Is "checking in" the next tweeting? So say the tech cognoscenti, adherents of a new breed of online social service called "geolocation." When members visit their favorite restaurant, bar, or laundromat, they use their smartphone (in most instances) and a site such as Foursquare or Gowalla to tell their friends where they are. Foursquare, which is racking up at least a million check-ins a week, prods its users to keep coming back by turning ordinary life into a kind of game. Users earn points each time they use the service; the most ardent fans keep checking in at the same locations over and over, eventually winning the prestigious title of "mayor" of, say, Happy Hamburger.
What's the point of telling everyone you're at the dentist? That's a bit like asking why anyone would use Facebook, or, in an earlier time, the telephone. Novel social applications seem useless — until they cross the Rubicon and begin to be indispensable. Foursquare, which launched in March 2009, has been surging, thanks largely to the iPhone and other GPS-enabled mobile devices. Media outfits such as HBO, Zagat, and Bravo TV have joined Foursquare's game, enabling Top Chef fans to win points for going to restaurants that appear in the show and Zagat readers to get tips and unlock a "foodie" badge.
Marketers too are wondering if consumers are finally ready to tell them where they are so they can be offered in-the-moment specials. "Our growth curve no longer looks like a hockey stick," Foursquare recently tweeted. "It looks like a skateboard ramp with 4 feet of vert."
But will Foursquare and other geolocation startups clear the ramp? One hurdle: Every tech heavyweight now has a geo strategy. Google runs at least two services that let people show their friends where they are — Latitude and Buzz, the Twitter-like service that's built into Gmail. Yelp added a check-in function to its latest iPhone app. All eyes are now on Facebook, which has reportedly been working to build check-ins into its mobile site. Adding location awareness to existing social-networking sites makes sense — for most of us, this feature doesn't justify joining a whole new service.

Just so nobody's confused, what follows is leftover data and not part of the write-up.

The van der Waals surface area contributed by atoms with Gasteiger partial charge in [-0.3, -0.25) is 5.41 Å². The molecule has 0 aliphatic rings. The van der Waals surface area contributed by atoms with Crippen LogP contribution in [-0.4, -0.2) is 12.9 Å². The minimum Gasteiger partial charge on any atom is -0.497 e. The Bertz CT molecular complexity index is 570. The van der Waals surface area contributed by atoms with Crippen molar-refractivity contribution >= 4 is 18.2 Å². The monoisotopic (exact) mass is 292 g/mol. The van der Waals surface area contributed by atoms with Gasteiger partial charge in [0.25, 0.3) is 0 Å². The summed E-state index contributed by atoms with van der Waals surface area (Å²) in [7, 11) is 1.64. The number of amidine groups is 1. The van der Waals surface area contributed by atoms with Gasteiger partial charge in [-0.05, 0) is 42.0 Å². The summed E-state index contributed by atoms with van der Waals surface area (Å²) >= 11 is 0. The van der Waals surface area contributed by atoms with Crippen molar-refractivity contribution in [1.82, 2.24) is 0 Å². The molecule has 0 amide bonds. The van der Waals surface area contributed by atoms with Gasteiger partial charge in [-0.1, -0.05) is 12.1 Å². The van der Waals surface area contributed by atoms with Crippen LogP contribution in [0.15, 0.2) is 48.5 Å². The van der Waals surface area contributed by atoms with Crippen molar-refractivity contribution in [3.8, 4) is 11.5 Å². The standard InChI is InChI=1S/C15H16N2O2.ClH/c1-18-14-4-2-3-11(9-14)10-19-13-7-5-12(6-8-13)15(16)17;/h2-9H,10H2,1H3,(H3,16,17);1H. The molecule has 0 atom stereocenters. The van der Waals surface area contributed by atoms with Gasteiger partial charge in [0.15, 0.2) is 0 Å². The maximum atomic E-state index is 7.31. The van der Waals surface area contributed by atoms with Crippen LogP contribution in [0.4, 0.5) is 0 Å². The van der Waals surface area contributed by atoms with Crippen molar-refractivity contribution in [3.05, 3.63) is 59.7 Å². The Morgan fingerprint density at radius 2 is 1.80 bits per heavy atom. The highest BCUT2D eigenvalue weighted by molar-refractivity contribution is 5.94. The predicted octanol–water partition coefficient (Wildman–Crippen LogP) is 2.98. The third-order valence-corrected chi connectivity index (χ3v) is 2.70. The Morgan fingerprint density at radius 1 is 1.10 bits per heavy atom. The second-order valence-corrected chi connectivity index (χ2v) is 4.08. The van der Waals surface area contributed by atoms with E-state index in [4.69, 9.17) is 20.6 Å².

The bigger hurdle — for all geolocation apps — is that even in these carefree, Facebook- and Twitter-addled times, telling people where you are right this minute might be a bridge too far for many. (See pleaserobme.com, a collection of out-of-the-house check-ins.) Indeed, a good analogue here is the age-old dream of the video phone. Because talking on the phone is so popular, chatting with video seemed to be a natural extension. But video turned out to be an intrusion in most situations. Even with the prevalence of Web cams, you'd prefer that the guy on the other end not see you; nobody places a Skype video call or hosts a video conference without making arrangements first.
Checking in has the same problem. It can be fun, useful, even indispensable, but only in certain contexts. Which doesn't mean millions of people won't start posting their locations on a map when Facebook or Twitter join the geolocation game. They probably will. But will the next social empire be built on check-ins? You're more likely to be elected the real mayor of New York.
A version of this article appeared in the April 2010 issue of Fast Company magazine.